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Wednesday, October 25, 2017

Education Department Guidance Rollback, Take Two

At Education Week, Christina Samuels explains that the Education Department's rollback of some special education/rehab guidance ran into criticism from groups that distrust the administration.
On Tuesday, the Education Department tried again. It released the same list of rescinded regulations, but now the list includes explanations of just why these particular documents were targeted. As I noted last week, the guidance and memos are decades old, were created for a limited purpose, or have been superseded by newer laws and regulations.

"There are no policy implications to these rescissions," said Liz Hill, a department spokeswoman. "Students with disabilities and their advocates will see no impact on services provided."

But this dustup demonstrates how disability advocates are on a hair trigger when it comes to this administration—and they have been from the start, when Education Secretary Betsy DeVos stumbled during her confirmation hearing over questions of special education policy.
And though these particular guidance documents are just old, the department has made substantive changes in policy that angered many civil rights, including ending an Obama-era policy of seeing whether individual civil rights complaints might be caused by systemic violations, and requirements that schools allow students to use the restrooms and locker rooms that matched their gender identity.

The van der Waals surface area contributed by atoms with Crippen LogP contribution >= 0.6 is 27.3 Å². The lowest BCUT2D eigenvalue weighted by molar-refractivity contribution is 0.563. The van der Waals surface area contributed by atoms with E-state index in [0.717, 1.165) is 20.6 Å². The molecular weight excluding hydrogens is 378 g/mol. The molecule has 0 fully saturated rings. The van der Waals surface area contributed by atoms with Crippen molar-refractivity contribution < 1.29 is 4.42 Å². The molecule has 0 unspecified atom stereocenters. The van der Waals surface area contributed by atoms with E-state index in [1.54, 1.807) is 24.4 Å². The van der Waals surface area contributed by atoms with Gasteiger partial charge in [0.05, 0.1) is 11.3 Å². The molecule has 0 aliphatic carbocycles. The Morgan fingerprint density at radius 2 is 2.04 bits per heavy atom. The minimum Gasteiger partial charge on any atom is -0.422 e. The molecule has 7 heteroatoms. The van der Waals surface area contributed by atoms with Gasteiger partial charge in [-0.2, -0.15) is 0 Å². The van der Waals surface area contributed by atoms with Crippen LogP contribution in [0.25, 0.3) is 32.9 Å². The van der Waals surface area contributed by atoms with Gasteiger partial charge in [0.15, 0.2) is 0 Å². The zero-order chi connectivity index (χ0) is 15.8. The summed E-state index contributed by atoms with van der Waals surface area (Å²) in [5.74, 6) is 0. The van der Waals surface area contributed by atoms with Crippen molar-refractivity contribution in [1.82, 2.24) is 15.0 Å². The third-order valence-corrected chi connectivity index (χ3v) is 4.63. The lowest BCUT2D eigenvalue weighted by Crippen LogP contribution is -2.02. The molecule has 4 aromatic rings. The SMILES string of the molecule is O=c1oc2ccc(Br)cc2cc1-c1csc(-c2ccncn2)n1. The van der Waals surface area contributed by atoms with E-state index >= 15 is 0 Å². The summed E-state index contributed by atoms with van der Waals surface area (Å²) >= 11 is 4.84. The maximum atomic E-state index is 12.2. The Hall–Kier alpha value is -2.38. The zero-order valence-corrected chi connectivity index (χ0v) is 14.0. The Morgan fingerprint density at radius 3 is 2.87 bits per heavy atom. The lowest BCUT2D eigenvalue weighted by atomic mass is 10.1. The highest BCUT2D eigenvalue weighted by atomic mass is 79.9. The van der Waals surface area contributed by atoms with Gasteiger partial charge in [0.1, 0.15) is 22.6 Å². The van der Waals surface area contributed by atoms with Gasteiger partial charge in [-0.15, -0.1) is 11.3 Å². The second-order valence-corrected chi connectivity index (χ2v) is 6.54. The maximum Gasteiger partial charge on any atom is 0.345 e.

Why don't disability advocates trust the Trump Administration?  Because it's not trustworthy.  At Pacific Standard, David Perry writes:
It's possible that, once experts have slogged through each of the documents and double-checked all standards, we will discover that these specific revocations aren't a crisis. The fear, however, will continue, because the disability-rights community is feeling the strain of being targeted by the Trump administration and the GOP in so many different ways. Over the summer, the slew of attacks on Medicaid left many disabled people and their caregivers terrified about losing health care, and about whether they'd be able to live in communities rather than institutions. Now, the Department of Education is issuing this mass revocation of guidelines. There's no reason to believe things won't get worse. Nish Weiseth, a writer and parent of a disabled child, characterized the recent move as an instance of this administration "keeping disabled people and their families in a perpetual state of trauma.